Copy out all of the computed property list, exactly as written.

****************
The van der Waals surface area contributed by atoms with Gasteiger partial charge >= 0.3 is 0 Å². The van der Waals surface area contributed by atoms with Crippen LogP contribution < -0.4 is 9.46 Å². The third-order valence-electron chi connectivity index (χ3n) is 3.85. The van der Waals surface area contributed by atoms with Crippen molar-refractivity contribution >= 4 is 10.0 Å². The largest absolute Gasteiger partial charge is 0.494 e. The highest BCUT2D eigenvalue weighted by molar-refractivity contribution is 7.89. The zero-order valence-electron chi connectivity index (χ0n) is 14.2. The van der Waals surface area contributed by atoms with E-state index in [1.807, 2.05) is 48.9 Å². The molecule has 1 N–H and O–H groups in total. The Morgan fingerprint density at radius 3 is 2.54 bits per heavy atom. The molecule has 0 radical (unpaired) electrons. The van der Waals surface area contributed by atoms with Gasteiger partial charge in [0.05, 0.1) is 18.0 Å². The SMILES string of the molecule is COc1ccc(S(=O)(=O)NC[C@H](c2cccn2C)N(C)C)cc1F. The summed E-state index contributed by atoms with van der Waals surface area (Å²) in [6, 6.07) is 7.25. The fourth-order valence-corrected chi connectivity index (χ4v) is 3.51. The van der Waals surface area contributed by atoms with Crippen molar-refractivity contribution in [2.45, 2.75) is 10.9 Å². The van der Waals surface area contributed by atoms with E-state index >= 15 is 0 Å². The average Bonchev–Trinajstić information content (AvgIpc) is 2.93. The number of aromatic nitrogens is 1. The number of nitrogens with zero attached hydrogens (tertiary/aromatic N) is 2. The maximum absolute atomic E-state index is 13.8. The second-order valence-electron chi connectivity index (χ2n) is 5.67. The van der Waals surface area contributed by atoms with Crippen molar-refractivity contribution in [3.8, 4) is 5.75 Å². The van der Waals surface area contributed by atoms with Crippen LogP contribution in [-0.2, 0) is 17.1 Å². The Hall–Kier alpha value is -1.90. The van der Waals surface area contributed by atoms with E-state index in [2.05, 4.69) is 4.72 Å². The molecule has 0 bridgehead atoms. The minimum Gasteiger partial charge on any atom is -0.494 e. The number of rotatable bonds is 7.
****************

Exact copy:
The van der Waals surface area contributed by atoms with Gasteiger partial charge >= 0.3 is 0 Å². The van der Waals surface area contributed by atoms with Crippen LogP contribution < -0.4 is 9.46 Å². The third-order valence-electron chi connectivity index (χ3n) is 3.85. The van der Waals surface area contributed by atoms with Crippen molar-refractivity contribution >= 4 is 10.0 Å². The largest absolute Gasteiger partial charge is 0.494 e. The highest BCUT2D eigenvalue weighted by molar-refractivity contribution is 7.89. The zero-order valence-electron chi connectivity index (χ0n) is 14.2. The van der Waals surface area contributed by atoms with E-state index in [1.807, 2.05) is 48.9 Å². The molecule has 1 N–H and O–H groups in total. The Morgan fingerprint density at radius 3 is 2.54 bits per heavy atom. The molecule has 0 radical (unpaired) electrons. The van der Waals surface area contributed by atoms with Gasteiger partial charge in [0.05, 0.1) is 18.0 Å². The SMILES string of the molecule is COc1ccc(S(=O)(=O)NC[C@H](c2cccn2C)N(C)C)cc1F. The summed E-state index contributed by atoms with van der Waals surface area (Å²) in [6, 6.07) is 7.25. The fourth-order valence-corrected chi connectivity index (χ4v) is 3.51. The van der Waals surface area contributed by atoms with Crippen molar-refractivity contribution in [2.45, 2.75) is 10.9 Å². The van der Waals surface area contributed by atoms with E-state index >= 15 is 0 Å². The average Bonchev–Trinajstić information content (AvgIpc) is 2.93. The number of aromatic nitrogens is 1. The number of nitrogens with zero attached hydrogens (tertiary/aromatic N) is 2. The maximum absolute atomic E-state index is 13.8. The second-order valence-electron chi connectivity index (χ2n) is 5.67. The van der Waals surface area contributed by atoms with Crippen molar-refractivity contribution in [3.8, 4) is 5.75 Å². The van der Waals surface area contributed by atoms with Crippen LogP contribution in [-0.2, 0) is 17.1 Å². The Hall–Kier alpha value is -1.90. The van der Waals surface area contributed by atoms with E-state index in [2.05, 4.69) is 4.72 Å². The molecule has 0 bridgehead atoms. The minimum Gasteiger partial charge on any atom is -0.494 e. The number of rotatable bonds is 7.